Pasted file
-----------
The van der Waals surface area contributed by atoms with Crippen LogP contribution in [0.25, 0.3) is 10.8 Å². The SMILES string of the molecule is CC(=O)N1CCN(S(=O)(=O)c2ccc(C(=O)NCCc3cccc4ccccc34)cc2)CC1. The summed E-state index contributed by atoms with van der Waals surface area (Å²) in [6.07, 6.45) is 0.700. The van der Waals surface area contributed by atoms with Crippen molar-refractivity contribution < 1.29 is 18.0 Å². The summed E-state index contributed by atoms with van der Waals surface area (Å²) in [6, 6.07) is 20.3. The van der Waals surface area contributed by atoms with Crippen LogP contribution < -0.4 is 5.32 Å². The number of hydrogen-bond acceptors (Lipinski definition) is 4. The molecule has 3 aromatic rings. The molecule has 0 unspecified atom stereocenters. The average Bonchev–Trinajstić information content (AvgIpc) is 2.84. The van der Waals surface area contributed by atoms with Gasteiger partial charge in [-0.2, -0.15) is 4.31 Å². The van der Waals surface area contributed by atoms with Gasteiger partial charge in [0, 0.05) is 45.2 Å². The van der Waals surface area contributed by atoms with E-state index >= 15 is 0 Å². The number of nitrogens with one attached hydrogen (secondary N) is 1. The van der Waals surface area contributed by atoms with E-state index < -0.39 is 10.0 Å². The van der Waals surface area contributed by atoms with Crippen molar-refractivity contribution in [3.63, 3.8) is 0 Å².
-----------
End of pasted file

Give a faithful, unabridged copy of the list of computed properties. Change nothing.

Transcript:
The van der Waals surface area contributed by atoms with Crippen LogP contribution in [0.25, 0.3) is 10.8 Å². The SMILES string of the molecule is CC(=O)N1CCN(S(=O)(=O)c2ccc(C(=O)NCCc3cccc4ccccc34)cc2)CC1. The summed E-state index contributed by atoms with van der Waals surface area (Å²) in [6.07, 6.45) is 0.700. The van der Waals surface area contributed by atoms with Crippen molar-refractivity contribution < 1.29 is 18.0 Å². The summed E-state index contributed by atoms with van der Waals surface area (Å²) in [6, 6.07) is 20.3. The van der Waals surface area contributed by atoms with Crippen LogP contribution < -0.4 is 5.32 Å². The number of hydrogen-bond acceptors (Lipinski definition) is 4. The molecule has 3 aromatic rings. The molecule has 0 unspecified atom stereocenters. The average Bonchev–Trinajstić information content (AvgIpc) is 2.84. The van der Waals surface area contributed by atoms with Gasteiger partial charge in [-0.2, -0.15) is 4.31 Å². The van der Waals surface area contributed by atoms with Gasteiger partial charge in [0, 0.05) is 45.2 Å². The van der Waals surface area contributed by atoms with E-state index >= 15 is 0 Å². The number of nitrogens with one attached hydrogen (secondary N) is 1. The van der Waals surface area contributed by atoms with E-state index < -0.39 is 10.0 Å². The van der Waals surface area contributed by atoms with Crippen molar-refractivity contribution in [3.63, 3.8) is 0 Å².